“The handbook is essentially of no value because it’s so hard to follow,” Hess said. “People remember enough from it to pass their test, but very little will be internalized. You won’t know the laws.”

Needless to say, many official documents are difficult to follow. Most analyses of the U.S. Constitution conclude an advanced degree is necessary to comprehend every word. A 2014 study found that Internal Revenue Service tax instructions are “very difficult” for people to understand.

But if there’s one official document you’d want to be accessible, it’s the driver handbook.

Hess wrote to the DMV with his concerns and offered some suggestions. For example, Hess proposed this alternative wording for the right-of-way passage:

“When a vehicle, pedestrian or bicycle is entitled to go first, usually at an intersection, it is said to have the ‘right-of-way.’ When others have the right-of-way, you must yield to them. Even when you have the right-of-way, don’t assume that others will yield to you; be alert, and yield if necessary to avoid a collision.”

Unlike the original, which had a readability score of 38.6, Hess’ version scores 61.1, which places it at “plain English, easily understood by 13- to 15-year-old students.”

He shared with me a letter he received from Veronica Walker, a DMV manager who said she was responding on behalf of DMV Director Steve Gordon.

“The Department of Motor Vehicles makes every effort to ensure information in the California Driver Handbook is accurate and consistent with existing law,” she explained.

This suggests the agency has been more interested in accurately reflecting legislative and bureaucratic verbiage than in making the handbook accessible to ordinary drivers.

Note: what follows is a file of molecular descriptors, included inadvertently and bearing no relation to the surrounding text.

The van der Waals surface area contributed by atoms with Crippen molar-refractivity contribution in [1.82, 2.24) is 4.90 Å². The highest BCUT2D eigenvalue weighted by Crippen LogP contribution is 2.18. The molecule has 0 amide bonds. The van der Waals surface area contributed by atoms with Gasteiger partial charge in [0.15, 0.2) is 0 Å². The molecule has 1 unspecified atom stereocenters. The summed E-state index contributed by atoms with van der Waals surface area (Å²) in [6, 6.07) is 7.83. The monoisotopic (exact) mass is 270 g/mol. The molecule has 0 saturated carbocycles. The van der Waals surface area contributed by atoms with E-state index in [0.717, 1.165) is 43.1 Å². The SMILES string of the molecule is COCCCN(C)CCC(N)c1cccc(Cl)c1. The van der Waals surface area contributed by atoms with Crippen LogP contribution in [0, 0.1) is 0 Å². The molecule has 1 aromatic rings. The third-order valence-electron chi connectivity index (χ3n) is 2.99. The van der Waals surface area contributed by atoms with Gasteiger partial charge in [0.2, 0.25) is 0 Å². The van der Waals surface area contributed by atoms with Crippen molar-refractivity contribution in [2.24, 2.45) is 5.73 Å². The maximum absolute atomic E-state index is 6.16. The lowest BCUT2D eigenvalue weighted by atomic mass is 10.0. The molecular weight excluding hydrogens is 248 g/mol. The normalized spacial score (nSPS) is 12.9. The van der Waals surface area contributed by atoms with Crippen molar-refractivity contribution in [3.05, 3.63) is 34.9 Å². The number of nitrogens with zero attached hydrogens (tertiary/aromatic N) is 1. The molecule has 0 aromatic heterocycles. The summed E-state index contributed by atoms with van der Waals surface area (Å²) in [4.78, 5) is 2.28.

Walker noted in her letter that the passages Hess cited — the one about right-of-way and the one about pedestrians — “directly correlate with the provisions outlined in Division 11, Chapters 4 and 5 of the California Vehicle Code.”

Indeed, Chapter 4 of the code states that “the driver of any vehicle approaching a stop sign at the entrance to, or within, an intersection shall stop as required by Section 22450. The driver shall then yield the right-of-way to any vehicles which have approached from another highway, or which are approaching so closely as to constitute an immediate hazard, and shall continue to yield the right-of-way to those vehicles until he or she can proceed with reasonable safety.”

You can see the problem. If correlating with a linguistic stew like that is the goal, the DMV handbook succeeds wildly.

If, on the other hand, the goal is to clearly communicate these concepts to ordinary people, the handbook is a spectacular failure.

Walker told Hess the latest version of the handbook is already “in final revision.” She said his suggestions will be taken into consideration for the next edition.

The DMV told me this won’t happen before 2021 at the earliest.

Here’s my suggestion: Do what Hess did and test-drive handbook language with the Flesch-Kincaid tests. Then ask real people to sample what’s been written before settling on a final draft.

This is obviously more labor-intensive and time-consuming than simply mirroring what’s in the vehicle code.

But driving in California is hard enough.

The DMV should be making people better drivers, not worse.